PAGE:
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Anthony Van Dyck euthanised after breaking down during Melbourne Cup

Updated November 3, 2020 — 6.17pm

first published at 3.13pm

The Victoria Racing Club says it will work with the racing industry to understand the cause of Anthony Van Dyck's injury, which led to his death in Tuesday's Melbourne Cup.

The English Derby winner and Melbourne Cup topweight was euthanised after pulling out of the 3200-metre contest at the top of the straight, becoming the seventh to break down during the famous event since 2013.

The last horse to die in the Melbourne Cup was The Cliffsofmoher in 2018, another Coolmore-owned, Aidan O'Brien-trained stallion. His death triggered a Racing Victoria review into the rate of serious injuries among international horses travelling to Melbourne to compete in the spring carnival and led to the purchase of a CT scanner at the University of Melbourne's Werribee equine clinic.

A fatality report will now be prepared by the RV Integrity Services and the VRC says it will work with Racing Victoria to investigate the cause of Anthony Van Dyck's fatal injury.

"We would like to thank the track and veterinary staff for their prompt and humane care of the horse," the VRC said.

"The club remains totally committed to the welfare of all equine athletes and the ongoing focus on their wellbeing and will continue to work with the industry to understand the cause of this incident."

Anthony Van Dyck was ridden by star jockey Hugh Bowman, who on the eve of the race dismissed concerns about the massive weight the horse was carrying in the Cup.

But the public perception of the sport has been further tainted by yet another death in the race that stops the nation. "[The] Melbourne Cup is beginning to feel like Groundhog Day," Animal Justice Party MP Andy Meddick said.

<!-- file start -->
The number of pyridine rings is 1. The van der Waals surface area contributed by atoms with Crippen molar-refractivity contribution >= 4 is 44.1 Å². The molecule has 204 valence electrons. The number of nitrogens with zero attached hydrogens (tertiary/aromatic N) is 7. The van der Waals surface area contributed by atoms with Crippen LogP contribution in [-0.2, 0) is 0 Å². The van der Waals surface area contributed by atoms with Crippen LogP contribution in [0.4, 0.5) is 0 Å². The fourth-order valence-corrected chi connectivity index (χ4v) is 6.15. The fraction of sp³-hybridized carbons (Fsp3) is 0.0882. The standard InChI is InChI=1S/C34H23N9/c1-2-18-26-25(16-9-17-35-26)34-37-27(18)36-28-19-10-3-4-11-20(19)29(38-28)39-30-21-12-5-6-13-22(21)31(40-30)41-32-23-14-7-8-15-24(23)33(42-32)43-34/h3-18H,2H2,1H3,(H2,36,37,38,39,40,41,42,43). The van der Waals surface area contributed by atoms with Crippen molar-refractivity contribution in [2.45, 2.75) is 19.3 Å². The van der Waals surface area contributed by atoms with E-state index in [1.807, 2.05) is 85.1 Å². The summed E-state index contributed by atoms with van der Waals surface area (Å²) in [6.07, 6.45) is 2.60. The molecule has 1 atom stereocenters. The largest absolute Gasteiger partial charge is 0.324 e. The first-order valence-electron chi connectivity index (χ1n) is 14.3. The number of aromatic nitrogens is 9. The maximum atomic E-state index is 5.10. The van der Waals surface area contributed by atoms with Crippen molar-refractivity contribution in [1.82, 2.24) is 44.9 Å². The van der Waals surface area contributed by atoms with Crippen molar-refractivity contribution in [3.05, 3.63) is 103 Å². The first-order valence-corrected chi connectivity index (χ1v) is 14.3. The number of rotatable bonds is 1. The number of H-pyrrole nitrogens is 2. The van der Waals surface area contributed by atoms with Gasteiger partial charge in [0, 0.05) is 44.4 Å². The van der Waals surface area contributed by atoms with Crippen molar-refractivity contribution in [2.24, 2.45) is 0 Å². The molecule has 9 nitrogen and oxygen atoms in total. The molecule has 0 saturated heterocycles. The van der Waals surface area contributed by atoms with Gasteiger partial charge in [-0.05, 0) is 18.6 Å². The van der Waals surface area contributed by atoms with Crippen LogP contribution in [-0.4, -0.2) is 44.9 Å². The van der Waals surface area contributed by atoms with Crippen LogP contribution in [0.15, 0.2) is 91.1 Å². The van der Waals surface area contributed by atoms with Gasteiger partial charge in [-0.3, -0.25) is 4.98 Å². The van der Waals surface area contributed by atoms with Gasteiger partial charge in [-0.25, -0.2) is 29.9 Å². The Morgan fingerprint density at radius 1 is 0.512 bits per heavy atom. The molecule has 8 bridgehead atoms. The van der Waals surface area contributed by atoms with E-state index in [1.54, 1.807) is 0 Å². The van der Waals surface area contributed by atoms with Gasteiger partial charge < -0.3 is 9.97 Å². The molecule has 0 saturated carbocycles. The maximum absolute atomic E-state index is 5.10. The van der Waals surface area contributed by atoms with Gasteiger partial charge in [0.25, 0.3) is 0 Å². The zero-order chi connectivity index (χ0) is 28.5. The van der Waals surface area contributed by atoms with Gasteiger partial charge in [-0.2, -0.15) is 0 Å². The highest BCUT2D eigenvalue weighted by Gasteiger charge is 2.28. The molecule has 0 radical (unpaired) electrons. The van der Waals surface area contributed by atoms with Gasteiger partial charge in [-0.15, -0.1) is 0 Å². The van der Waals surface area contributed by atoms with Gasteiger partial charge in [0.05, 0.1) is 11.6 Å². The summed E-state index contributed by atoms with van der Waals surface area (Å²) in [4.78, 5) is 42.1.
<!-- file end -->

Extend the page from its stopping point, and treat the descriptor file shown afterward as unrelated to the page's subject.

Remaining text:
"Almost every year, a horse breaks down and is killed.

"While the scenes today were confronting, nobody should be surprised. A racehorse dies every three days on Australian racetracks. The only difference is on Melbourne Cup Day, the whole country is watching.

"No animal deserves to die or be injured for gambling profits.

"That's why myself and thousands of others have said 'nup' to the Melbourne Cup today." The race has had a sad postscript in all but one year since 2013, with Rostropovich surviving after breaking down with an injured pelvis in last year's race.

However, Verema was euthanised in 2013 after breaking a leg before Caulfield Cup winner Admire Rakti died of cardiac arrest after finishing the Melbourne Cup with 58.5 kilograms on his back.

That same year, 2014, Araldo died when he broke his leg after being spooked by a spectator waving a flag. The next year perennial cup placegetter Red Cadeaux suffered a sesamoid fracture in his left front forelock and was euthanised two weeks after the race due to irreversible complications with his injury. After sensing a problem in Tuesday's race, Bowman immediately dismounted Anthony Van Dyck and a horse ambulance made its way onto the track to attend to the injured horse as its strapper ran up the straight to be with him.

Racing Victoria's head of integrity Jamie Stier said Anthony Van Dyck had to be humanely euthanised after sustaining a fractured fetlock during the running.

"The horse received immediate veterinary care, however, he was unable to be saved due to the nature of the injury sustained," Stier said.

"The fatality report gives consideration to the circumstances of the incident and any potential learnings to assist in the prevention of similar injuries in the future.

"The report will include the findings of a post-mortem, which will now be conducted by the University of Melbourne Veterinary Clinic and we expect it will be several weeks before we have a completed report for consideration."

Bowman was not injured in the incident.


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